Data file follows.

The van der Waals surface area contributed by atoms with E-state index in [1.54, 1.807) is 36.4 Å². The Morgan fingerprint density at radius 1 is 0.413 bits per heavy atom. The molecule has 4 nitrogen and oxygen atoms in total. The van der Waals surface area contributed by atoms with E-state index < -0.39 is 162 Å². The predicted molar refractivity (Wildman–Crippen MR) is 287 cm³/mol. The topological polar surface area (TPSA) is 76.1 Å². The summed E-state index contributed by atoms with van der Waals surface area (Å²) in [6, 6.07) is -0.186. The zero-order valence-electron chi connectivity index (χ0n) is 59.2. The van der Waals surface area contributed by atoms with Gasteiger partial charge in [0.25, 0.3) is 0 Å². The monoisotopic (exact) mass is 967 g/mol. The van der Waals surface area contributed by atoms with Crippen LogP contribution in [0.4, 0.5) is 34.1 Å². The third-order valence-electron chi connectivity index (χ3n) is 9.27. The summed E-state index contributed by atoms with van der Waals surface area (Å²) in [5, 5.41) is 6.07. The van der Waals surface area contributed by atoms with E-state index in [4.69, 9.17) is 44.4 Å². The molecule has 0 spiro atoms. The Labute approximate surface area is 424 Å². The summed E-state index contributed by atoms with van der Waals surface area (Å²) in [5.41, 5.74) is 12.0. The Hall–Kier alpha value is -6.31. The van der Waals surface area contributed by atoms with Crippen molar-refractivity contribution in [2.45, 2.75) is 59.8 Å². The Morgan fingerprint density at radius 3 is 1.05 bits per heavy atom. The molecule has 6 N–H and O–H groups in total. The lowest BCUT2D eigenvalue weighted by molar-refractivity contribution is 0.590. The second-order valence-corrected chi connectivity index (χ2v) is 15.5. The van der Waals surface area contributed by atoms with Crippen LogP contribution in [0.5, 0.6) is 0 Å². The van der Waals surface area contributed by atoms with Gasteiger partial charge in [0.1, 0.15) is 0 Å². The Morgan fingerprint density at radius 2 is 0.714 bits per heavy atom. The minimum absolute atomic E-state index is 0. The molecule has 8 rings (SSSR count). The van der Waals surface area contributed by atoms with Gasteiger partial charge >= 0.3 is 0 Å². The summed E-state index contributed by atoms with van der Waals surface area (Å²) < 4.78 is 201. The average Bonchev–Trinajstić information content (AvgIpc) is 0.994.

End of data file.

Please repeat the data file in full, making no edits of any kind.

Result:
The van der Waals surface area contributed by atoms with E-state index in [1.54, 1.807) is 36.4 Å². The Morgan fingerprint density at radius 1 is 0.413 bits per heavy atom. The molecule has 4 nitrogen and oxygen atoms in total. The van der Waals surface area contributed by atoms with E-state index < -0.39 is 162 Å². The predicted molar refractivity (Wildman–Crippen MR) is 287 cm³/mol. The topological polar surface area (TPSA) is 76.1 Å². The summed E-state index contributed by atoms with van der Waals surface area (Å²) in [6, 6.07) is -0.186. The zero-order valence-electron chi connectivity index (χ0n) is 59.2. The van der Waals surface area contributed by atoms with Gasteiger partial charge in [0.25, 0.3) is 0 Å². The monoisotopic (exact) mass is 967 g/mol. The van der Waals surface area contributed by atoms with Crippen LogP contribution in [0.4, 0.5) is 34.1 Å². The third-order valence-electron chi connectivity index (χ3n) is 9.27. The summed E-state index contributed by atoms with van der Waals surface area (Å²) in [5, 5.41) is 6.07. The van der Waals surface area contributed by atoms with E-state index in [4.69, 9.17) is 44.4 Å². The molecule has 0 spiro atoms. The Labute approximate surface area is 424 Å². The summed E-state index contributed by atoms with van der Waals surface area (Å²) in [5.41, 5.74) is 12.0. The Hall–Kier alpha value is -6.31. The van der Waals surface area contributed by atoms with Crippen molar-refractivity contribution in [2.45, 2.75) is 59.8 Å². The Morgan fingerprint density at radius 3 is 1.05 bits per heavy atom. The molecule has 6 N–H and O–H groups in total. The lowest BCUT2D eigenvalue weighted by molar-refractivity contribution is 0.590. The second-order valence-corrected chi connectivity index (χ2v) is 15.5. The van der Waals surface area contributed by atoms with Crippen LogP contribution in [0.5, 0.6) is 0 Å². The van der Waals surface area contributed by atoms with Gasteiger partial charge in [0.1, 0.15) is 0 Å². The Morgan fingerprint density at radius 2 is 0.714 bits per heavy atom. The minimum absolute atomic E-state index is 0. The molecule has 8 rings (SSSR count). The van der Waals surface area contributed by atoms with Gasteiger partial charge >= 0.3 is 0 Å². The summed E-state index contributed by atoms with van der Waals surface area (Å²) < 4.78 is 201. The average Bonchev–Trinajstić information content (AvgIpc) is 0.994.